When poet Bob Holman was invited to represent the US at the 2008 Kolkota Book Fair, he was at last able to take up the offer of his friend, Ram Devineni, to collaborate on a film. The result is the half-hour documentary, Ginsberg’s Karma, in which Holman and a gang of young Indian poets go in search of the famous Beat’s Indian connections. Gary Snyder, Joanne Kyger, William Burroughs, John Giorno, and Alfred Hitchcock all appear in the film, as well as the enigmatic Ashok Fakir, “an energetic sadhu teahead reminiscent of Ted Joans with an MA.” Holman, who is leading an “On the Road with Beat Poetry” tour of North India in January through the auspices of Teri Goldstein’s Travels with Teri will be on hand to discuss Allen and Peter’s Indian love story, opium haze, and moments of Buddhist satori—as well as the incredible poetry that was written there.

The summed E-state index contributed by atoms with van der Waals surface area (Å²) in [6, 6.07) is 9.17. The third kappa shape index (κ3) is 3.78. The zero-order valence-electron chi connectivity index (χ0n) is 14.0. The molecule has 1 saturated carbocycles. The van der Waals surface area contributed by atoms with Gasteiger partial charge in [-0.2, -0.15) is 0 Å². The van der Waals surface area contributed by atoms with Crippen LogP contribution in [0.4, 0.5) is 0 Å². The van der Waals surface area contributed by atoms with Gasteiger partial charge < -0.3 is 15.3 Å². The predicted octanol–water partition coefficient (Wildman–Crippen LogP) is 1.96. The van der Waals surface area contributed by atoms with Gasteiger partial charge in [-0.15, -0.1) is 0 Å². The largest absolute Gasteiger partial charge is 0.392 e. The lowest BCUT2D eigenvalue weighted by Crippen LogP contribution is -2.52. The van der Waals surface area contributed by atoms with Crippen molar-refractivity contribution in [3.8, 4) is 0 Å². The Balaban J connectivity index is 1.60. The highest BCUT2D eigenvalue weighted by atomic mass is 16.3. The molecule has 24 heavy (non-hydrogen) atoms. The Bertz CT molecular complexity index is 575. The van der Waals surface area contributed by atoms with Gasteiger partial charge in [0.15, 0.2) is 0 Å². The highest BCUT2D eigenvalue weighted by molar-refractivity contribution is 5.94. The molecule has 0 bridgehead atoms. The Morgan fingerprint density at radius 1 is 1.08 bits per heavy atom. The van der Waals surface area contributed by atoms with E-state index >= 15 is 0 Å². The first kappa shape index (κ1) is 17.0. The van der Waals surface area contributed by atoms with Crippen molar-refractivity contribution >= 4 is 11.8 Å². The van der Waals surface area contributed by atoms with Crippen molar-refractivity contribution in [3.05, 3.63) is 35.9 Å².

Ram Devineni is the scion of the Prasad Bollywood film family of Chenai, and creator of the multidimensional digital poetry zine Rattapallax.
Bob Holman has “…has done more to bring poetry to cafes and bars than anyone since Ferlinghetti,” wrote Henry Louis Gates Jr. in The New Yorker. Holman coordinated readings at the St. Marks Poetry Project from 1977-1984, introduced slam to the Nuyorican Poets Cafe and co-edited its anthology, Aloud!, and founded the Bowery Poetry Club. He also created The United States of Poetry series for PBS, has appeared on MTV’s “Spoken Word Unplugged.”